As the BJP celebrates its wholesome mandate in Uttar Pradesh and Uttrakhand and the formation of its government in Goa and Manipur, the Congress party seems to be shrouded in an opaque darkness. The party’s footprints are steadily shrinking and it is now in power in only six states – Punjab, Karnataka, Meghalaya, Mizoram, Himachal Pradesh and Puducherry. These states consists a population of merely 8.9% whereas the BJP ruled states have a population of 61%.
Successive polls have pointed out that the party has neither a charismatic leadership nor any autonomous state leaders. Off late, the party has seen a string of high-profile exits, all heading towards the saffron party. The Uttar Pradesh Congress Committee chief, Rita Bahuguna Joshi, and her brother Vijay Bhaguna from Uttrakhand are to name a few. The recent addition to the list is Karnataka veteran, SM Krishna.
Gone are the days when Congress had steadfast leaders in every state – Digvijay Singh in Madhya Pradesh, Ashok Gehlot in Rajasthan, Vasntrao Naik and Sharad Pawar in Maharashtra, ND Tiwari and GB Pant in UP and Jagganath Mishra in Bihar. The Congress state units have been reduced to centres of feuds. It has become a regular feature that the Pradesh Congress Committee chief is in conflict with the Chief Minister wherever the Congress is in power.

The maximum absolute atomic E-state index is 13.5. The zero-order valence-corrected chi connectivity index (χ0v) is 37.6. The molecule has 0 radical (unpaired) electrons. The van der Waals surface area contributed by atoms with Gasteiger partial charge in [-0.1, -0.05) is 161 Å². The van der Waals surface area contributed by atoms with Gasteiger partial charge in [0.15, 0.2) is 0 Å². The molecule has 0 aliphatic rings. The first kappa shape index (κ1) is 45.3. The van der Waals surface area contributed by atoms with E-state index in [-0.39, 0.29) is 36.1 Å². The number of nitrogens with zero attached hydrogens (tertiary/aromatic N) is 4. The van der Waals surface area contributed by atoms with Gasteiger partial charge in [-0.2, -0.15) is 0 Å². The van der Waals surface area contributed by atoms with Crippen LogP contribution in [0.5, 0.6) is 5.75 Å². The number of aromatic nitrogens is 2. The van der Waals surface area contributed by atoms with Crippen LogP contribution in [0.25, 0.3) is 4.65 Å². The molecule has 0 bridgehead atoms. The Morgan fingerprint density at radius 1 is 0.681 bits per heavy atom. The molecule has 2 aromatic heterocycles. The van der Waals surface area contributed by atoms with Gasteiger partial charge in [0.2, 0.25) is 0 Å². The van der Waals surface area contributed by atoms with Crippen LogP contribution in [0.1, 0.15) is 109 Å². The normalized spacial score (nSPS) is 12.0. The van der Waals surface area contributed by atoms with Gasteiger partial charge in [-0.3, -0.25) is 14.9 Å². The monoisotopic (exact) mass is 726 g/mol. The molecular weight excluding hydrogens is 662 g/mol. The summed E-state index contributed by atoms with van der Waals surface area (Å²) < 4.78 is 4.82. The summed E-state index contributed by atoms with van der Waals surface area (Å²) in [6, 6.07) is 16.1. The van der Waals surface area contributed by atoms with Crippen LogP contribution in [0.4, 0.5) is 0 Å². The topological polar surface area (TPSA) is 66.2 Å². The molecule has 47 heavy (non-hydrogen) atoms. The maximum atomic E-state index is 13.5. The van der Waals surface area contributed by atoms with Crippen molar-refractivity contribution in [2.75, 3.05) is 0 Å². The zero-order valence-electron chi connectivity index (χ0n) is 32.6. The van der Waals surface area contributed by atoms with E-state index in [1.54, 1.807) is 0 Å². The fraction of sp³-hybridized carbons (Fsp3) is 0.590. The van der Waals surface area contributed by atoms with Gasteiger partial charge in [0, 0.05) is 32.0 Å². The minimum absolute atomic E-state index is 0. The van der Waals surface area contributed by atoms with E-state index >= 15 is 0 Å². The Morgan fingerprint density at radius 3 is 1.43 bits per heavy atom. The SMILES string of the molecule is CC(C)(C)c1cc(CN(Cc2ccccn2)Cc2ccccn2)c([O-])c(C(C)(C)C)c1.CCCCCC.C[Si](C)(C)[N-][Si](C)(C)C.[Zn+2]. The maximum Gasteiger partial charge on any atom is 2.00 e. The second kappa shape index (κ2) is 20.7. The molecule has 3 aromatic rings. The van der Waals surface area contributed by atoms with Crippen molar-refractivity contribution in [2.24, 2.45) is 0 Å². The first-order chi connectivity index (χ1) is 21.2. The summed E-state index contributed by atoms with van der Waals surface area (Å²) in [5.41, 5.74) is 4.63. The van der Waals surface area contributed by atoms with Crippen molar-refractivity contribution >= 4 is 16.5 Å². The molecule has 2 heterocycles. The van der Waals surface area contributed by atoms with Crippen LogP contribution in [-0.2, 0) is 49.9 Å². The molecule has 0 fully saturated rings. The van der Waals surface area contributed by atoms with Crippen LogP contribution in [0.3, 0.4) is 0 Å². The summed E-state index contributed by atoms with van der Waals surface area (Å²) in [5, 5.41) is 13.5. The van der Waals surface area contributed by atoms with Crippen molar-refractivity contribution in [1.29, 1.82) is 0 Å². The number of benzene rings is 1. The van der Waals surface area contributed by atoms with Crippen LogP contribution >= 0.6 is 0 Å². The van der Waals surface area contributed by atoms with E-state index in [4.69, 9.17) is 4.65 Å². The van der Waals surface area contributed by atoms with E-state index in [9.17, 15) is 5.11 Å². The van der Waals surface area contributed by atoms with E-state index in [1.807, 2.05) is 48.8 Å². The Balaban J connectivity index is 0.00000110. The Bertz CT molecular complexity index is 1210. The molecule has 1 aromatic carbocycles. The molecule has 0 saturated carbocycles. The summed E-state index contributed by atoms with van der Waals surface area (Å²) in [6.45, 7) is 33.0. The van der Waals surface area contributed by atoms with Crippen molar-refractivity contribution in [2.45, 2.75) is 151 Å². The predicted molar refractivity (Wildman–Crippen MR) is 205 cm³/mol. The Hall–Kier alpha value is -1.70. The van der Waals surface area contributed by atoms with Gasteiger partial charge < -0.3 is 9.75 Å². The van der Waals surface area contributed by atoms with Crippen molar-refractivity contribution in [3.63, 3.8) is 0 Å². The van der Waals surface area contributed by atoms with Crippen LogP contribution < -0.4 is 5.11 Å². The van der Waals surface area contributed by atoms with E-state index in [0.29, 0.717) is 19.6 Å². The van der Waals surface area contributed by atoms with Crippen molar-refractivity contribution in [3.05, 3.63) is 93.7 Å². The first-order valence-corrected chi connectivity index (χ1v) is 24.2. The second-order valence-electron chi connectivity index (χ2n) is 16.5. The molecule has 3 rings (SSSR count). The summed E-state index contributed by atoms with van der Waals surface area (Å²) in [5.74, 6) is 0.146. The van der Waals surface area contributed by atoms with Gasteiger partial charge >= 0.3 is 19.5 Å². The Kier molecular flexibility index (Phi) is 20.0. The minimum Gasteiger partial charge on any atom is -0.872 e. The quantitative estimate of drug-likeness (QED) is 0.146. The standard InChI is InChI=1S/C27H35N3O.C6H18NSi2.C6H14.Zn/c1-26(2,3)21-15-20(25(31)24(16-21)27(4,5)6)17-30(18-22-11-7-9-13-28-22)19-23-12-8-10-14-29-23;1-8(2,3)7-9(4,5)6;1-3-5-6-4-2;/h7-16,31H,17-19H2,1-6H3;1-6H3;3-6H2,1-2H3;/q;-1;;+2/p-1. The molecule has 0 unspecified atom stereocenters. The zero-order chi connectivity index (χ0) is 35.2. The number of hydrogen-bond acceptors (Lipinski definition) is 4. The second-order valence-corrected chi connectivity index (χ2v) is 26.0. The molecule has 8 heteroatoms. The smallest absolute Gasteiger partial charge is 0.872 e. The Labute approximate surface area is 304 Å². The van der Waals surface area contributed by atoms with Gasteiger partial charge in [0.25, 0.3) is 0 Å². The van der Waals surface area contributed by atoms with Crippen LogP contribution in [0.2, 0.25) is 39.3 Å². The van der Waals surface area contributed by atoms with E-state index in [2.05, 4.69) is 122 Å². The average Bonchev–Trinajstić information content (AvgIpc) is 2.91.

For all the three years that the BJP has been in power in the centre, the Congress has been failing to give the voters a new agenda to vote for them. Besides lacking a concrete narrative, the party’s biggest failure has been its inability to communicate with the masses. By looking at the data, the UPA government had taken a number of measures in the rural sector and for the tribals. The BJP simply repackaged and marketed them. The so-called Swachh Bharat Abhiyan (Clean India Campaign) is one such examples, previously known as Nirmal Bharat Mission.
It is high time they should accept that even though the Gandhi family functions as a glue within the party, the top leadership has failed to garner votes from the electorates. At this juncture, they cannot evade a more fundamental and organisational restructuring.
As Mani Shankar Aiyar puts it, the erstwhile “natural party of governance” must shed down its ambitions from being an “inclusive party” to an “inclusive alliance” and act as a strong platform for opposition forces who either call themselves secular or are simply anti-BJP. If this does not happen, the party might not even win 44 seats in the 2019 general assembly elections.